Sunday, January 24th, 2021

Is the Soda Industry Hiding Health Risks of Drinking Soda?

Published on January 1, 2017 by   ·   No Comments

Julie Fidler | Natural Society

When the soda industry funds studies into the health risks associated with consuming its products, soda always comes out looking rosy, according to researchers at the University of California, San Francisco (UCSF).

A team of scientists from the university recently looked at studies published between 2001 and 2016 on the relation of soft drink consumption to obesity and diabetes. They found a 100% probability that a published study that finds no link between sugary beverage consumption and poorer metabolic health was underwritten by the beverage makers themselves, or was authored by researchers with financial ties to that industry. [1]

So the next time you see a study claiming that sugary drinks aren’t that bad for you, do a little digging and find out who funded the study. If the study wasn’t conducted by independent researchers, it’s probably trying to dupe you.

Source: Business Insider

Dean Schillinger, lead author of the report and chief of the UCSF division of general internal medicine at San Francisco General Hospital, said:

“If you look at just the independent studies, it becomes exceedingly clear that these drinks are associated with diabetes and obesity. Yet there are pockets of society that believe that they don’t cause these diseases because of the controversy that industry has created.” [2]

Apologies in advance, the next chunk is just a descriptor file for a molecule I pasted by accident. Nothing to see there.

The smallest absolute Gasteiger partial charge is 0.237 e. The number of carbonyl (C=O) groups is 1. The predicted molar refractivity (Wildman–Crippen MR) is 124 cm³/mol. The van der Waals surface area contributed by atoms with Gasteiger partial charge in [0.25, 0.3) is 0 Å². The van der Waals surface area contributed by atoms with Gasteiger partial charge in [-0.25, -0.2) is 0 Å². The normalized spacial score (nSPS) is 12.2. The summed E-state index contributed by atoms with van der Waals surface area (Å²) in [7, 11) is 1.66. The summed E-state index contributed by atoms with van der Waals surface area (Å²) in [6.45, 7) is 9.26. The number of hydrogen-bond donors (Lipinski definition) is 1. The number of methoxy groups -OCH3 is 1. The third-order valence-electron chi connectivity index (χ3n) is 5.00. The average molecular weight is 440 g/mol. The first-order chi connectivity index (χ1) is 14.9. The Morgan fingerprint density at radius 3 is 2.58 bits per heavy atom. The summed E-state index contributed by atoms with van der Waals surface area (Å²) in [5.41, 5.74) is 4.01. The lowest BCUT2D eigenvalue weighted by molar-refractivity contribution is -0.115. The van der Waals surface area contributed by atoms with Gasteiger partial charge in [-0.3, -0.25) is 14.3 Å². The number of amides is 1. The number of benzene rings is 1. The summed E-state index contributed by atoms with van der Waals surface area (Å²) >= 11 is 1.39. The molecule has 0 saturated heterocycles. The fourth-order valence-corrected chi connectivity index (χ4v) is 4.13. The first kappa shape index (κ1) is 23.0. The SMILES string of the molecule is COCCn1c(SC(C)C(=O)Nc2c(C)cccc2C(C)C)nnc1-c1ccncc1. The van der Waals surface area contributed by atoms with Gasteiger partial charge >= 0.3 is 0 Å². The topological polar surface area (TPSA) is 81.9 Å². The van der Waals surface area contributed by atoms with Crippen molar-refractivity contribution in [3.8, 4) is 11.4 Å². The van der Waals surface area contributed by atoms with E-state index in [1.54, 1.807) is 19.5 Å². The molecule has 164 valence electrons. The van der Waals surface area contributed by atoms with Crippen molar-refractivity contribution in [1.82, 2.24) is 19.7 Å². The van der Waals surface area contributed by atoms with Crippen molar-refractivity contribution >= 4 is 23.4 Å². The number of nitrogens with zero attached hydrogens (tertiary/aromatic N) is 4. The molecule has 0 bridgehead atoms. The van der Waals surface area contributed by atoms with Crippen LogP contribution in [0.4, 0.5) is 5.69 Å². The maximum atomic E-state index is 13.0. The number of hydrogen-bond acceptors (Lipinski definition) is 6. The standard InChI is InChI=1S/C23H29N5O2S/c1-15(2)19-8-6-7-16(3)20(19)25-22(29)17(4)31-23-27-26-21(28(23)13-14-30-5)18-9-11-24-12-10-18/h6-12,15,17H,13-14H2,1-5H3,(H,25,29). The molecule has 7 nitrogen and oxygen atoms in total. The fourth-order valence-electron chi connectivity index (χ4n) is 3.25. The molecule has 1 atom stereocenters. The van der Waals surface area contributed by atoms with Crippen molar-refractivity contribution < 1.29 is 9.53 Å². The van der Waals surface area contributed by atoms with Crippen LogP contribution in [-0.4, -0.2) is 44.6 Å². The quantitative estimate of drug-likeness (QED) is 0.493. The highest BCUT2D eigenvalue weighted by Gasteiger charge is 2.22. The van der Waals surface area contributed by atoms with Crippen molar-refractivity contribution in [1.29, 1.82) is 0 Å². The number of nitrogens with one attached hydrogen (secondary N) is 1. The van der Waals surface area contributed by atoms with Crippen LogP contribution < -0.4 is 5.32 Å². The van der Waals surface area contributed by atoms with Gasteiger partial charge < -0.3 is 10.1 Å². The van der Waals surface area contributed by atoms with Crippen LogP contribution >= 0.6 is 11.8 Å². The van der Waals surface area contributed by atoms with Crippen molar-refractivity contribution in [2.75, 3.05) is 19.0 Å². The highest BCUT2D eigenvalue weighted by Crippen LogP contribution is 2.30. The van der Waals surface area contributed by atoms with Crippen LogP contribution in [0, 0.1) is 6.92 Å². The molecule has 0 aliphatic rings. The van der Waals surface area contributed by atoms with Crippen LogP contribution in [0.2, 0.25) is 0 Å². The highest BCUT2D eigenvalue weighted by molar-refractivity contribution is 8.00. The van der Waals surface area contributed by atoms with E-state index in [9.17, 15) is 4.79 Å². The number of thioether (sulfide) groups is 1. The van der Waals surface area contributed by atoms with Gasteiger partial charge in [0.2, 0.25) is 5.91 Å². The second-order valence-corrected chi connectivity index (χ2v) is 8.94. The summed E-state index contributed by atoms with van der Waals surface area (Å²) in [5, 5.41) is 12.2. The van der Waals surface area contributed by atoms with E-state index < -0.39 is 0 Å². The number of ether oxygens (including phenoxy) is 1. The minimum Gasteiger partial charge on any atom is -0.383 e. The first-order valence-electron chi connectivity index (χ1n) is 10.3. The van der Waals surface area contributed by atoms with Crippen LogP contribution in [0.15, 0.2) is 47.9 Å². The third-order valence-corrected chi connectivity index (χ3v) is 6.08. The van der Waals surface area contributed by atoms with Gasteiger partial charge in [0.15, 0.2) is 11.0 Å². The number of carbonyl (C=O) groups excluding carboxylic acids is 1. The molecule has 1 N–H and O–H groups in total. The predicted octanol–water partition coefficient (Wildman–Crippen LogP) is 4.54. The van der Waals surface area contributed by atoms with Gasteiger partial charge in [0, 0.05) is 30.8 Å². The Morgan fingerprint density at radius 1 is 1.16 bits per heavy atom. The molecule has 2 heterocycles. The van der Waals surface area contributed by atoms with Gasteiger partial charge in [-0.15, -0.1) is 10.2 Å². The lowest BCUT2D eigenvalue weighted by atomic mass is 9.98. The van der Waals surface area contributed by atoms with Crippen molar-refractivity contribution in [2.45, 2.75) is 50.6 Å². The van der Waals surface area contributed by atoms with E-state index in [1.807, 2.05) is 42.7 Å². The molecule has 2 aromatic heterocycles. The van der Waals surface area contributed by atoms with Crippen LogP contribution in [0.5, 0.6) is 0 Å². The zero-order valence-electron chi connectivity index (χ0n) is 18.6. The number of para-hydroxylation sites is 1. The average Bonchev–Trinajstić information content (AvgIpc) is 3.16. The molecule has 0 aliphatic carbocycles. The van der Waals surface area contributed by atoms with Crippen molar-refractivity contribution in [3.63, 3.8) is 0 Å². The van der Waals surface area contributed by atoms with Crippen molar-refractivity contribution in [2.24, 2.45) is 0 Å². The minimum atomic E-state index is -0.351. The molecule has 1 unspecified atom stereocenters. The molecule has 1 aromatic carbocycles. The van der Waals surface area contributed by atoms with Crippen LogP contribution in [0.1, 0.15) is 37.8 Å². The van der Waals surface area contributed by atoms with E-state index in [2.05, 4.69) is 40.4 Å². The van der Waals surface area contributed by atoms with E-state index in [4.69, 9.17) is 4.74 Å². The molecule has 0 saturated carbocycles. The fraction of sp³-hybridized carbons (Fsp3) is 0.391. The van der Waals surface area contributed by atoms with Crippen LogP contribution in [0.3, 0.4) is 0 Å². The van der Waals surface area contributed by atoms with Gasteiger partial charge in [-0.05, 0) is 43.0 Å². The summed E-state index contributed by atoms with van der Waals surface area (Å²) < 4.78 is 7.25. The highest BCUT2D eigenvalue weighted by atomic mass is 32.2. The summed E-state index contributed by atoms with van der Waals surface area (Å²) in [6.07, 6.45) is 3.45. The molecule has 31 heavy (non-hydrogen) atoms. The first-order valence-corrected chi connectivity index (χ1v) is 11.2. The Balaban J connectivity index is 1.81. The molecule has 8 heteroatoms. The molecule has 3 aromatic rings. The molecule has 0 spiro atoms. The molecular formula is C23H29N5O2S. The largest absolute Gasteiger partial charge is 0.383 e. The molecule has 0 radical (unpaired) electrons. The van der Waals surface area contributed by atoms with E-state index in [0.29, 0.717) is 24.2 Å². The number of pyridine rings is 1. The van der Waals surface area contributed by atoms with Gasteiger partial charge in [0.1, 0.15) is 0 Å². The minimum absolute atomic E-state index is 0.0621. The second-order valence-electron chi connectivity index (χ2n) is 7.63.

The authors wrote:

“This industry seems to be manipulating contemporary scientific processes to create controversy and advance their business interests at the expense of the public’s health.” [1]

Said Schillinger:

“If you were to poll the average American, you would find tremendous variation in the degree to which they understand and/or believe drinking five Mountain Dews a day can cause diabetes.” [3]

That’s the average amount consumed by teenagers in West Virginia, he noted.

Deceptive Dollars

Researchers looked at 60 experimental studies for their analysis and found that 26 of the articles – 43% – uncovered no link whatsoever between sugary soda consumption and either obesity or metabolic dysfunction. [1]

The remaining 34 articles, on the other hand – approximately 57% – did reveal a link between the consumption of sugar-sweetened drinks and those health problems.

As you probably guessed, the 26 studies that showed no link between sugary drinks and health problems were carried out by researchers with financial ties to the beverage industry.

Repeat Performance

Wait; haven’t we seen this kind of disingenuous type of “science” before?

Well, pretty much everywhere.

The revelation that the beverage industry funds soda studies that frame their products in a positive light may be shocking, but it shouldn’t be surprising. When you write about this sort of thing for a living, biased research starts to become old news.

Read More HERE

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